Powerplayer: Planned Parenthood Director Paula Hodges
Monday, March 12, 2012
This week's PowerPlayer is Planned Parenthood director Paula Hodges. Ms. Hodges was kind enough to chat with GoLocalProv about the organization's top priorities heading into election season.
1) You recently came to Rhode Island from Missouri. What are your top three priorities at Planned Parenthood?
Engaging and energizing our supporters into action around targeted legislative advocacy and campaigns;
Educating RI policy makers that 90% of what we do at Planned Parenthood is preventative and committing to find ways to work with moderate lawmakers about how to help Rhode Islanders accesstotal reproductive health care;
- Expanding the Medicaid family program in Rhode Island so that for every $1 Rhode Island dedicates to family planning, the state would receive $9 in federal funds to help low income women prevent unplanned pregnancies. It’s a no-brainer and every lawmaker who wants to decrease abortion rates should support this program.
2) Rhode Island is considered a pretty liberal state. How is your job different here than it would be in a place like Texas?
Although many people consider Rhode Island voters more progressive than in Midwestern states, most of our state legislators are far from supportive of women’s reproductive rights. I wish I could say that we are just minding the flock, but instead there’s a strange cone of silence and tendency here to brush reproductive health care under the rug. I suppose that could largely be due to the fact that family planning programs in RI are woefully underfunded, so there’s nowhere to go but up.
However, if I were to work in Texas, or Missouri, which is a better example for me to use because I am all too aware of the challenges facing advocacy groups having worked for Missouri NEA, America Votes and the Secretary of State. In Missouri there are eight year term limits and no campaign finance limits. So, as opposed to RI, we would be up against a much larger influx of campaign cash and a steep learning curve with legislators who are on expedited political paths. A standard House race could cost upwards of $100,000 and candidates have to find 12,000 or more votes to be viable. Meanwhile inRI, House races are more akin to the size of a Missouri school board election, where you can win with 1200 votes and potentially $15,000.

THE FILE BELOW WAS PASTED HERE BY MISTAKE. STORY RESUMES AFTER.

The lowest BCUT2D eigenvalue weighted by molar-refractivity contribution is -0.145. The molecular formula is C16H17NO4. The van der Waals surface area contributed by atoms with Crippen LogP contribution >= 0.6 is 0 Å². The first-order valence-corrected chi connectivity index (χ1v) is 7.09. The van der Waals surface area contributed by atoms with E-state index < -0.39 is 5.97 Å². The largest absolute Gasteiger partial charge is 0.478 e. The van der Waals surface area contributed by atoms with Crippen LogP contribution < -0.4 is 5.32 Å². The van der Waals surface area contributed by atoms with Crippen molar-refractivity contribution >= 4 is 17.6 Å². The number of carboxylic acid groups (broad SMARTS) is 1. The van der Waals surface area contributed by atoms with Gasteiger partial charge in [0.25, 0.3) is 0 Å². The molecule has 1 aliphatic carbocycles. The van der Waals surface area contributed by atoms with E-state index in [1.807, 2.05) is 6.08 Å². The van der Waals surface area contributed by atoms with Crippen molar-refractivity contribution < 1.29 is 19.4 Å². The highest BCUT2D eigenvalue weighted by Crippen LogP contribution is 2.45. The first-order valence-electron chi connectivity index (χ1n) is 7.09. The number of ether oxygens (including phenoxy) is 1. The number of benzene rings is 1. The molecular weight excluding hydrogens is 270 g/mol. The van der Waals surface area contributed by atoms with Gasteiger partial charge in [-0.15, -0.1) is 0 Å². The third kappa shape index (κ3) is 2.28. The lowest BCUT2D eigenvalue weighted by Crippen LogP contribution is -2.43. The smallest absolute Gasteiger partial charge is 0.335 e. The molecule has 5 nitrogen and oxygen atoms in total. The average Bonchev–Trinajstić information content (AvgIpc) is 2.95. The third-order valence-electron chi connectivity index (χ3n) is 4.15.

So if we’re comparing notes, the electorate of Rhode Island is akin to St. Louis County, and I used to run political operations for a state eight times as large as Rhode Island. I am exhilarated by the manageability of Rhode Island’s size and I believe that if we’re strategic and targeted, we can make a sizable impact on the electorate.
3) Take us through a day in your life.
One of my dogs rudely interrupts my slumber around 6:15 a.m. and we take off for a 5k around the neighborhood. Before leaving the house, I scan online news stories and send out RI political news clips to staff and allies. I generally have a series of meetings with stakeholders, tune into national briefing calls and oversee shifts of volunteers doing data entry, legislative tracking, community outreach, voter registration – we do it all! In the afternoons I may prowl around the State House to strategize with legislators and allies or participate in other community engagement events. When possible, I like to make dinner at home, it’s a way to compartmentalize, reflect on the day and move on to the next.
We’re going to be fine-tuned around the election working through Planned Parenthood Votes! Rhode Island and our state PAC. We will fold into the national “Women are Watching” campaign and hold awareness and accountability actions around the state. We will work in solidarity with our coalitions and have a laser focus on training up a grassroots army to fold into prioritized state level races. In terms of trade secrets, I’m a certified voter file and data management ninja and know how to make the data work for us and our candidates.
5) Tell us something nobody knows about you.
I have a business plan drawn up just in case politics finally wears me out. I plan to open a pet friendly inn where folks can come, check in for the weekend with their furry friends. But the catch is, we’ll house the pets in the lap of luxury in a second guest house so that everyone is happy and enjoys a stress-free, no obligation getaway. And the fresh baked dog biscuits will be on the house!
Role Model: Give ‘Em Hell Harry S. Truman
Favorite Restaurant: This is a toughie, because I’m still making the rounds! But we love the Coast Guard House for the view. On a sentimental note, I also enjoy Café Zog because it was there, sitting in one of their booths last Fall on vacation when I realized we were going to make our move from Missouri to Rhode Island a reality.
Best Beach: YTD
Best Book You've Read in the Last Year: Bitters: A Spirited History of a Classic Cure-All with Cocktails, Recipes & Formulas by Brad Thomas Parsons
Advice for the Next Paula Hodges: Stay focused and see the humor in irony, be persistent and proactive, indulge in good food & drink once in a while, keep your enemies close but your friends closer.
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